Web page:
"That feeling of isolation when you're in your apartment, and you live alone is just very painful," Curley said.
"It's not gone, and it probably will never be the same and no one is gonna be the same," she said of that feeling. "... I think that it has not completely gone away."
Curley said that joining a senior center has enriched her life and given her hope for the future. She doesn't know where she'd be without it.
Sofiya Sorkin, 75, lives in Coney Island but is originally from Belarus. Sorkin, who used to be a public school teacher, started attending her local senior center about a year ago, when the death of her husband in November 2021 to cancer left her depressed. Around the same time, her son fled NYC due to COVID.
"My son moved to Florida. My daughter lived in New Jersey. I became very lonely," Sorkin said. "I didn't work anymore, because I was retired. I didn't want to go back to school [to teach]. …I was very stressed."
The center is now Sorkin's community. Friends and staff members at the center ask how she's doing and remember details about her life. She feels cared for.
"I feel good, feel better, not to cry all the time, because I felt so terrible, physically, emotionally, psychologically. They really help," she said.
Still at risk
While loneliness can be emotionally devastating, there are also physical health risks that can profoundly impact older adults. Isolation can lead to higher chances of dementia, heart disease, anxiety, depression and stroke.
"Isolation is the equivalent of smoking 15 cigarettes a day," said Beth Finkel, the New York state director of the AARP.
In the three years since COVID first hit New York, many have developed other health conditions that have made a return to pre-pandemic life impossible. Surgeries were delayed and doctors visits postponed. Some contracted long COVID.
"Many people ended up with other illnesses or chronic problems that might have been caught earlier. And then that feeds into feeling more isolated because then you can't get out," Finkel said.
Debbie Socolar, 69, lives a more isolated life for health reasons. Socolar, who lives in Morningside Heights, caught COVID from her dying 104-year-old mother. It was an extremely mild case, but it caused a case of long COVID. Socolar now has extreme fatigue and has trouble walking more than a block.
"When I first went out for a walk two weeks or so later, I could barely walk two blocks without needing to stop and rest," Socolar said. "A month earlier, I had walked a mile carrying a heavy bag of stuff from a farmers market and it was not an ordeal. And it persists to this day."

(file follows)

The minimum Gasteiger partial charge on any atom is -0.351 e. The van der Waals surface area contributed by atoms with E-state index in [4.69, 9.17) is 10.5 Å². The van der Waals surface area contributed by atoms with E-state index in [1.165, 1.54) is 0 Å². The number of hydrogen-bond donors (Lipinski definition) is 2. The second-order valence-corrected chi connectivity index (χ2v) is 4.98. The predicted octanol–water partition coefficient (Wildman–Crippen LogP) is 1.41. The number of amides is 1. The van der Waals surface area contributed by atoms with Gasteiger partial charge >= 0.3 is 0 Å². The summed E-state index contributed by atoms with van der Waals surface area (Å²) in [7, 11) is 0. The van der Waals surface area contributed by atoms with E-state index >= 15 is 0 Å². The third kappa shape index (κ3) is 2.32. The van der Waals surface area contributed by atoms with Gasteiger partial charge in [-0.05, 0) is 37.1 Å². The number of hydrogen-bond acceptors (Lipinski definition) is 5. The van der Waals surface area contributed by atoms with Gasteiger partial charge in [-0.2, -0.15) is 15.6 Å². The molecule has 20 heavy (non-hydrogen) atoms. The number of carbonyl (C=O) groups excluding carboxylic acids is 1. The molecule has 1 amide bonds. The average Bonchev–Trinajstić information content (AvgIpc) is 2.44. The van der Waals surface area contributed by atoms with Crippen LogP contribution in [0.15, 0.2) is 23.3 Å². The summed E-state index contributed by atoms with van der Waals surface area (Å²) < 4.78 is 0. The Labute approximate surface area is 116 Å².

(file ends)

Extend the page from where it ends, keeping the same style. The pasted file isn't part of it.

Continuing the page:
Before COVID, she liked to go to the movies or out to dinner with friends. Now, she stays home, rarely leaving the neighborhood except to go to doctor's appointments. She's had to rethink aspects of her life she wouldn't have thought of before, like taking taxis over Ubers, since they're more likely to have a plastic divider.
"I feel lucky to live in a neighborhood where there are for example, benches along Riverside Drive and ... on the traffic islands along Broadway. For older adults, and certainly for somebody with long COVID like me or other people with disabilities, it really is a valuable community asset to be able to go out and sit on benches," she said.
"I really, really don't want to risk getting COVID again," Socolar said. "That means that I feel pretty limited in what are safe environments."
Experts hope that some of the community bonds broken before and during the pandemic can be repaired.
Doctors and experts, including the U.S. Surgeon General, who recently announced an "Epidemic of Loneliness and Isolation," are pushing for action to help ease the pain many across the nation are feeling now.
"[We are] belatedly recognizing as a society that everybody being alone in their own homes is not such a great thing… We've been paying a pretty steep price for giving up that commitment to social connection and human connection," Meier said.
Helen Yalof, 88, said her problem hasn't been so much about finding friends as keeping them, because they often pass away. During the pandemic, friends were dying around her, some to COVID. Some fled the city for Florida. It left her feeling alone.
"They didn't promise me a rose garden but well, I just did not want to think of what it would be like to be older when I was younger," she said. "I just did not want to take it in. And now all of a sudden, having to take it in was an explosion."
She lives in the Greenwich Village and attends Westbeth Senior Center, where she enjoys writing classes.
"If I can meet good friends— and let's hope they live long enough to stay around—that would be wonderful," Yalof said.
"I eat a lot, sleep a lot and sometimes I talk to friends, new friends that I have gotten," she said. My old friends are practically gone. They're all gone in some way or the other."